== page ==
Lemkin is credited with coining the term “genocide”. He saw it essentially as the denial of the right of a people to exist through a composite of different acts of persecution or destruction ranging from physical elimination to the “forced disintegration” of a people’s political and social institutions, culture, language, national sentiments and religion.

Lemkin argued passionately for including genocide in the charges with the aim of protecting groups from destruction as in the Jewish experience of the Holocaust. Lauterpacht, on the other hand, was sceptical about the new term and its practical utility. He was concerned that the protection of groups would undermine the protection of individuals and thus should not be the primary focus. He argued that the concept of crimes against humanity would suffice to do justice.

In the end, Article 6 of the Charter of the IMT did not include the crime of genocide and restricted the jurisdiction of the IMT to three categories of crimes: crimes against peace (State aggression); war crimes (violations of the laws of war including inhumane treatment of civilians and prisoners of war, hostages and the wanton destruction of cities not justified by military necessity); and crimes against humanity (inhumane acts committed against any civilian population before or during the war, or persecutions on political, racial or religious grounds whether or not in violation of the domestic law of the country where it was perpetrated).

War crimes and crimes against humanity

The essential difference between war crimes and crimes against humanity is that war crimes are committed in times of war against nationals of another State, while the latter are acts committed against nationals (German Jews) of the same State as the perpetrators (Germany) in times of war or peace (non-war). The Holocaust no doubt was a crime against humanity as well as genocide.

Though genocide was included in some of the charges against the Nazi perpetrators and was raised in both cross examination and argument during the Nuremberg trials, the IMT, much to the disappointment of Lemkin, made no findings in relation to genocide in its judgment. Crimes against humanity, however, were central in the judgment and, for the first time in history, such crimes were recognised to be an established part of international law.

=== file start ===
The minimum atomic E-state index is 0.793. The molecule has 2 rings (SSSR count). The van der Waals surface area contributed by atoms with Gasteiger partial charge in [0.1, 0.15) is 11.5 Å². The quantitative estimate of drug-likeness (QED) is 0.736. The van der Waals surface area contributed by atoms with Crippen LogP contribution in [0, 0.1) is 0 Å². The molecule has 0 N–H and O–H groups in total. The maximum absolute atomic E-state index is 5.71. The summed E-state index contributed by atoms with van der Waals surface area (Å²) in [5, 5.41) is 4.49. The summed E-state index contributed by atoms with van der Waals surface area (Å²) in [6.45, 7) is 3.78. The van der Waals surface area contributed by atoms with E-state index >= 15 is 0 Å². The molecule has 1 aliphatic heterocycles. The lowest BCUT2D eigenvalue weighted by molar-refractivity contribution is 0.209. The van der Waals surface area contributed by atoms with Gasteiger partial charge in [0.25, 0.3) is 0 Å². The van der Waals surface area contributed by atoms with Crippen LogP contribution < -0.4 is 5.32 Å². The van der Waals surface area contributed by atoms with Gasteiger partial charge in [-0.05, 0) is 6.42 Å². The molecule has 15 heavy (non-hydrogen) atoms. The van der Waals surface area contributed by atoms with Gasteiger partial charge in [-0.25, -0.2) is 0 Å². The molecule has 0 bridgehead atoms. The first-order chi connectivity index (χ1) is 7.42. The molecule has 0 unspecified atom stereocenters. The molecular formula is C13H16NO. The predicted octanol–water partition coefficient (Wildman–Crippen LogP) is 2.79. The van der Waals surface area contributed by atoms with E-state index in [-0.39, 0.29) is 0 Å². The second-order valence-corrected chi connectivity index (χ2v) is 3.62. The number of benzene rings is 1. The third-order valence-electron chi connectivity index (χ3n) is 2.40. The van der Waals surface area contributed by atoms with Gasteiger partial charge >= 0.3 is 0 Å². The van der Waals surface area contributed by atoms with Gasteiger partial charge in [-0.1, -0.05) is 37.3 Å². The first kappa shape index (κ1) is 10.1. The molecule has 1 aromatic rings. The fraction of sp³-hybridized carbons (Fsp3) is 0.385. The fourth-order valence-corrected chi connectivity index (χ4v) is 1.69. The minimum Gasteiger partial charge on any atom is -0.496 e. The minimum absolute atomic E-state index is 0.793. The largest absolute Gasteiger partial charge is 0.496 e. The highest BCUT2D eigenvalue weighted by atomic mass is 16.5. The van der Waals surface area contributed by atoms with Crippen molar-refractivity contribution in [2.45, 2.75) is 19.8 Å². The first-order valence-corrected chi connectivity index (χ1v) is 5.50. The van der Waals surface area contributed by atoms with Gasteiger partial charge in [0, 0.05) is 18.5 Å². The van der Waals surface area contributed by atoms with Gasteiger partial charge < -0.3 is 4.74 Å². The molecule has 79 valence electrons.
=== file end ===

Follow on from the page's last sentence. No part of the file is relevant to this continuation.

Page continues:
Lemkin was vindicated not long after the Nuremberg trials with the adoption of the Genocide Convention in 1948 declaring genocide a crime under international law. The adoption of the Genocide Convention was seen as fitting international recognition of the need to “liberate mankind from… the odious scourge” inflicted upon the Jewish people during the Holocaust and World War 2.

Genocide is defined as: i) the intentional killing of or causing of serious bodily or mental harm to members of a national, ethnical, racial or religious group; ii) the deliberate infliction on the group of conditions of life calculated to bring about its physical destruction; iii) the imposition of measures intended to prevent births within the group; and iv) the forcible transfer of children of the group to another group.

The perpetrators’ specific intent to destroy the group in whole or in part distinguishes genocidal acts from other international crimes.

Importantly, Article IX of the Genocide Convention confers jurisdiction on the ICJ to determine disputes between States relating to the interpretation, application or fulfilment of the Convention, including those relating to the responsibility of a State for genocide. Both States and individuals can be held criminally responsible for genocide. Individual criminal liability arises from committing, attempting, conspiring and aiding and abetting (complicity in) genocidal acts. State responsibility will arise when an individual has committed genocide exercising State authority and the individual’s conduct is attributable to the State.

The essence of the Geneva Conventions is the principle that persons not actively engaged in warfare should be treated humanely. The only legitimate object which States should endeavour to accomplish during a war is to weaken the military forces of the enemy and thus a distinction must at all times be drawn between civilians and combatants. Belligerent attacks must be strictly limited to objects which contribute to military action or offer a definite military advantage.

International Criminal Court

The events in the former Yugoslavia and Rwanda at the end of the last century led to the creation in 2002 of the International Criminal Court (ICC) with jurisdiction over genocide, crimes against humanity and war crimes committed in the territory of a State party to the Rome Statute. The jurisdiction is limited to individuals and not States and proceeds on the basis of the principle of complementarity, meaning that it only intervenes when national authorities are unwilling or unable to prosecute crimes within their own jurisdiction.

Israel is not a party to the Rome Statute. However, in February 2021 the ICC held that as Palestine is a party to the Rome Statute, the ICC has jurisdiction in relation to the situation in Palestine. Thereafter, on 23 March 2021, the ICC Prosecutor announced the opening of an investigation into various complaints filed against Israel since 2015.